One in 88 U.S. children has an autism spectrum disorder, a developmental disability that more children will be diagnosed with this year than with childhood cancer, juvenile diabetes or pediatric AIDS combined, according to the United Nations.
To help fight the stigma associated with this widespread condition, and advocate for more research and programs for people living with autism, the United Nations General Assembly declared April 2 World Autism Awareness Day.
"Autism is not limited to a single region or a country," said Secretary General Ban Ki-moon, "it is a worldwide challenge that requires global action."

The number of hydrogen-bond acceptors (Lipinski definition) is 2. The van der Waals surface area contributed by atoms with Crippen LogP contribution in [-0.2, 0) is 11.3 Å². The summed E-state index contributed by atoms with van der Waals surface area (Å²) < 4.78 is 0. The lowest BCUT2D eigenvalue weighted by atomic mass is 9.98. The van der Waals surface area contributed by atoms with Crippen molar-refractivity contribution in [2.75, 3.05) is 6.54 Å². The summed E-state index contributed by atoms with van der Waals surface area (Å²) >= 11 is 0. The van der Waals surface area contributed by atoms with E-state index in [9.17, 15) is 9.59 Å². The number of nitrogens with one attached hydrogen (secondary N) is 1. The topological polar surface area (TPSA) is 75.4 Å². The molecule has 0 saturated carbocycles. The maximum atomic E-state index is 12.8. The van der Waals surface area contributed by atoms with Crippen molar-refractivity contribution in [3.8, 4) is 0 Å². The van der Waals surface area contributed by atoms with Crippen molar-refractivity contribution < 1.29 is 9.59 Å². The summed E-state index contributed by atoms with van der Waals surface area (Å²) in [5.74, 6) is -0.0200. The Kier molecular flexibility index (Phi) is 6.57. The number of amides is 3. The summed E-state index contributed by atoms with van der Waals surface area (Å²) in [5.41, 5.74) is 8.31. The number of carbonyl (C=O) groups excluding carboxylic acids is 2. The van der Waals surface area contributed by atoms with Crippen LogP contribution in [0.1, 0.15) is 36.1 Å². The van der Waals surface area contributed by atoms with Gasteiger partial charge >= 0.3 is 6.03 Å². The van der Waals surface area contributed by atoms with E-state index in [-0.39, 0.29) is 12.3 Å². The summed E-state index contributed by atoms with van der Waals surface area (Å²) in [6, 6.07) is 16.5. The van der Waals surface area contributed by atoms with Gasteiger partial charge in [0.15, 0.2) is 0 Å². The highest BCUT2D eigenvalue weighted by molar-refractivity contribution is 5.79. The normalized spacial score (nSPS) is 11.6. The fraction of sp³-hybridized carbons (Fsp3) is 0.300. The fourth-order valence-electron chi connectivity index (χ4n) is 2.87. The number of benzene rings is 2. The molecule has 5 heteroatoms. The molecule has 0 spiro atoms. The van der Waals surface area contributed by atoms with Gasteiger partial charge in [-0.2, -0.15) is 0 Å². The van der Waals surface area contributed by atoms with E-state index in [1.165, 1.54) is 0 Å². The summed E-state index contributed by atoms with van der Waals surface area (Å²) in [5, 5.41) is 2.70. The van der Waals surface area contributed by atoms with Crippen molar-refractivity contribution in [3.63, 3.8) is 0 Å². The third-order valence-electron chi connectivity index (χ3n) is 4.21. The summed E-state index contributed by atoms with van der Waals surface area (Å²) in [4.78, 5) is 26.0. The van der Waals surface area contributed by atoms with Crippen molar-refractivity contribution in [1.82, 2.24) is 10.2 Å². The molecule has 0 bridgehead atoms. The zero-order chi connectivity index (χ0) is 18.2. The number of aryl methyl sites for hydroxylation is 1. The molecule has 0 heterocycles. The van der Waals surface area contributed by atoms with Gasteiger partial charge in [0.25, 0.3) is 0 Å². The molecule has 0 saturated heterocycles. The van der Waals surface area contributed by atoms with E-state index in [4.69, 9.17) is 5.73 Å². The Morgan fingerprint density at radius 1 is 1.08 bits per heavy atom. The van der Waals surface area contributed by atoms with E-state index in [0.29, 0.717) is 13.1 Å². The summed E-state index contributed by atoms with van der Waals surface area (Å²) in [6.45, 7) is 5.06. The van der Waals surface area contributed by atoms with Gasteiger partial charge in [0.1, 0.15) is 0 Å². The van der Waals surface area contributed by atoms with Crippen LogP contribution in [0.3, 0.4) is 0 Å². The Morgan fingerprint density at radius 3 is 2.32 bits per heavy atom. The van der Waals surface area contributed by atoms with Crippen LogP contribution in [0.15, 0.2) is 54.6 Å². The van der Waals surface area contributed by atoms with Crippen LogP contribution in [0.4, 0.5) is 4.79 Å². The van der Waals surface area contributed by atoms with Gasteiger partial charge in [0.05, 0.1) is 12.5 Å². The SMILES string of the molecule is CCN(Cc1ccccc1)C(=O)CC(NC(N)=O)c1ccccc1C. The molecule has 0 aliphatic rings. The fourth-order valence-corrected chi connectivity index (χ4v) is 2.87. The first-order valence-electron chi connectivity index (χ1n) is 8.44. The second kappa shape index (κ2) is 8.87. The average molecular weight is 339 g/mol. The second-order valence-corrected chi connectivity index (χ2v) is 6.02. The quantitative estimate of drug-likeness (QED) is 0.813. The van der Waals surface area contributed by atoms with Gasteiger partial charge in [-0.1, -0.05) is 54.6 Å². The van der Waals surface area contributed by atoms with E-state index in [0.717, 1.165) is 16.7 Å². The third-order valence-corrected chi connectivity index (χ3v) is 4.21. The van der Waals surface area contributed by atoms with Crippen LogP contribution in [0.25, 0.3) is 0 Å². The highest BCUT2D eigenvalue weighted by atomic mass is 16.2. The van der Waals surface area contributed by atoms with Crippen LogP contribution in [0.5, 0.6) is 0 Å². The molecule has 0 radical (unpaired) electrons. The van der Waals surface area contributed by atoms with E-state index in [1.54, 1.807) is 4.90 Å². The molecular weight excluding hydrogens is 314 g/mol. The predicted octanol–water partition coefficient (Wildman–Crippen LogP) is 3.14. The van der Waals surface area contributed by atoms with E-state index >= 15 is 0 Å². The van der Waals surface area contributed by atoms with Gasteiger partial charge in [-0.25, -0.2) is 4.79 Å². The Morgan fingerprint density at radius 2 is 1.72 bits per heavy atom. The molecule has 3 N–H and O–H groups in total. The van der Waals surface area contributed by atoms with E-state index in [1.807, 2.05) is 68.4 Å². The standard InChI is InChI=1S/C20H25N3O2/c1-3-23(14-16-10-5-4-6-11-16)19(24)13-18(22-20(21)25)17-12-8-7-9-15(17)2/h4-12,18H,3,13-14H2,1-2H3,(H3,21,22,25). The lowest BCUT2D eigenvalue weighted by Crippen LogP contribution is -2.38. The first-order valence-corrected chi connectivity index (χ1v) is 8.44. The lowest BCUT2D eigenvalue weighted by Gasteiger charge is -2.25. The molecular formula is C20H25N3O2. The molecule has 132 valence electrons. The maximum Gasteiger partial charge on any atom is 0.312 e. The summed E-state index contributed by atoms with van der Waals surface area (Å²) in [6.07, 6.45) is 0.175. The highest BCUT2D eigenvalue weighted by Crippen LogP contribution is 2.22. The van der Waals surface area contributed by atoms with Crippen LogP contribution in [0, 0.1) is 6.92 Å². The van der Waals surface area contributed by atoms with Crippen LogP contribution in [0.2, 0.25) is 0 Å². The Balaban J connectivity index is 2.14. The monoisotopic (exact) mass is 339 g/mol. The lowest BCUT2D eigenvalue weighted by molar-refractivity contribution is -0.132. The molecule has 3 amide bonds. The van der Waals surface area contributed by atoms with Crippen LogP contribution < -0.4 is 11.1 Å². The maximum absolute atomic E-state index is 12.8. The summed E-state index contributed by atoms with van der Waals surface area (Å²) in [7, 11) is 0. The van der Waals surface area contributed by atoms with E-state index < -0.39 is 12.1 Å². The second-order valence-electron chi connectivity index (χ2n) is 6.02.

From shining blue lights in iconic landmarks, to raising money to find a cure, World Autism Awareness Day gives advocates the opportunity to highlight the progress that's been made and the critical work that still needs to be done in order to improve the lives of those living with autism.
How can you involved? Click through our slideshow for five ways you can make a meaningful difference.